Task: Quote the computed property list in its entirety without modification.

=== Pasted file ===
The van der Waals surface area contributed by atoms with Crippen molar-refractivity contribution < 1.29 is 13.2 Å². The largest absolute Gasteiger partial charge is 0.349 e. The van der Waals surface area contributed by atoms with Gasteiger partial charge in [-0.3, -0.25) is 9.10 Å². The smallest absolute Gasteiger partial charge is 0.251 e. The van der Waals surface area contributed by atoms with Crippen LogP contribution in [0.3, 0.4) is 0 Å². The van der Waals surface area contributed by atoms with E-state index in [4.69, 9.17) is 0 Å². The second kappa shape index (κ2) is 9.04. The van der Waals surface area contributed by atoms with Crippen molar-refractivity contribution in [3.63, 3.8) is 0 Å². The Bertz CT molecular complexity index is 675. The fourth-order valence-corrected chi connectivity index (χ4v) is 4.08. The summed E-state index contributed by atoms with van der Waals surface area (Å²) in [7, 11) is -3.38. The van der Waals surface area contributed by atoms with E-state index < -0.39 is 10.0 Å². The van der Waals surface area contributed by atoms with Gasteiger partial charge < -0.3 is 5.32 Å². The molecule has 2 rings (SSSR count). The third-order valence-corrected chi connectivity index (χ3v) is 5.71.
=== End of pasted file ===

The van der Waals surface area contributed by atoms with Crippen molar-refractivity contribution < 1.29 is 13.2 Å². The largest absolute Gasteiger partial charge is 0.349 e. The van der Waals surface area contributed by atoms with Gasteiger partial charge in [-0.3, -0.25) is 9.10 Å². The smallest absolute Gasteiger partial charge is 0.251 e. The van der Waals surface area contributed by atoms with Crippen LogP contribution in [0.3, 0.4) is 0 Å². The van der Waals surface area contributed by atoms with E-state index in [4.69, 9.17) is 0 Å². The second kappa shape index (κ2) is 9.04. The van der Waals surface area contributed by atoms with Crippen molar-refractivity contribution in [3.63, 3.8) is 0 Å². The Bertz CT molecular complexity index is 675. The fourth-order valence-corrected chi connectivity index (χ4v) is 4.08. The summed E-state index contributed by atoms with van der Waals surface area (Å²) in [7, 11) is -3.38. The van der Waals surface area contributed by atoms with E-state index < -0.39 is 10.0 Å². The van der Waals surface area contributed by atoms with Gasteiger partial charge < -0.3 is 5.32 Å². The molecule has 2 rings (SSSR count). The third-order valence-corrected chi connectivity index (χ3v) is 5.71.